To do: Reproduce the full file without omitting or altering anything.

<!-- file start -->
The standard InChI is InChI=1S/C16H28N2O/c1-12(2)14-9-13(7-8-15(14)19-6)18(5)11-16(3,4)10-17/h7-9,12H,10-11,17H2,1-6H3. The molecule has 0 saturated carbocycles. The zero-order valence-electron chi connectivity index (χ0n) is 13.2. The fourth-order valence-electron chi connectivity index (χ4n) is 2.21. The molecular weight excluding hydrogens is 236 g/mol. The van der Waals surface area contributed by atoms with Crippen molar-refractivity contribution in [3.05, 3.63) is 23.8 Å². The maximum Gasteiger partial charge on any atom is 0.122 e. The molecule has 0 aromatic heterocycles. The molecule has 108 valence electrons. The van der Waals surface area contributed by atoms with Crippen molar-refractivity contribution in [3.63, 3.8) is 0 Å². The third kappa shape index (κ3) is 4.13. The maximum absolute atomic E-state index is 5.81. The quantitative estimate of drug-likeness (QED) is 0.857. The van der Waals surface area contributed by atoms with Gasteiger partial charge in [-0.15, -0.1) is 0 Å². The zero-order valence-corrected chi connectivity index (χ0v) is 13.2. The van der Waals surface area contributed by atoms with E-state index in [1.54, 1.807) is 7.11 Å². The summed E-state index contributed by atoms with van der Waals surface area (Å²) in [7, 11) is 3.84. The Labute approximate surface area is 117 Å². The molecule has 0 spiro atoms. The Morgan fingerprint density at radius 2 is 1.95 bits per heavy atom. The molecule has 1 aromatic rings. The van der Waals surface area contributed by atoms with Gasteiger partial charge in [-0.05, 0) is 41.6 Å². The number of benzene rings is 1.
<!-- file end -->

The standard InChI is InChI=1S/C16H28N2O/c1-12(2)14-9-13(7-8-15(14)19-6)18(5)11-16(3,4)10-17/h7-9,12H,10-11,17H2,1-6H3. The molecule has 0 saturated carbocycles. The zero-order valence-electron chi connectivity index (χ0n) is 13.2. The fourth-order valence-electron chi connectivity index (χ4n) is 2.21. The molecular weight excluding hydrogens is 236 g/mol. The van der Waals surface area contributed by atoms with Crippen molar-refractivity contribution in [3.05, 3.63) is 23.8 Å². The maximum Gasteiger partial charge on any atom is 0.122 e. The molecule has 0 aromatic heterocycles. The molecule has 108 valence electrons. The van der Waals surface area contributed by atoms with Crippen molar-refractivity contribution in [3.63, 3.8) is 0 Å². The third kappa shape index (κ3) is 4.13. The maximum absolute atomic E-state index is 5.81. The quantitative estimate of drug-likeness (QED) is 0.857. The van der Waals surface area contributed by atoms with Gasteiger partial charge in [-0.15, -0.1) is 0 Å². The zero-order valence-corrected chi connectivity index (χ0v) is 13.2. The van der Waals surface area contributed by atoms with E-state index in [1.54, 1.807) is 7.11 Å². The summed E-state index contributed by atoms with van der Waals surface area (Å²) in [7, 11) is 3.84. The Labute approximate surface area is 117 Å². The molecule has 0 spiro atoms. The Morgan fingerprint density at radius 2 is 1.95 bits per heavy atom. The molecule has 1 aromatic rings. The van der Waals surface area contributed by atoms with Gasteiger partial charge in [-0.05, 0) is 41.6 Å². The number of benzene rings is 1.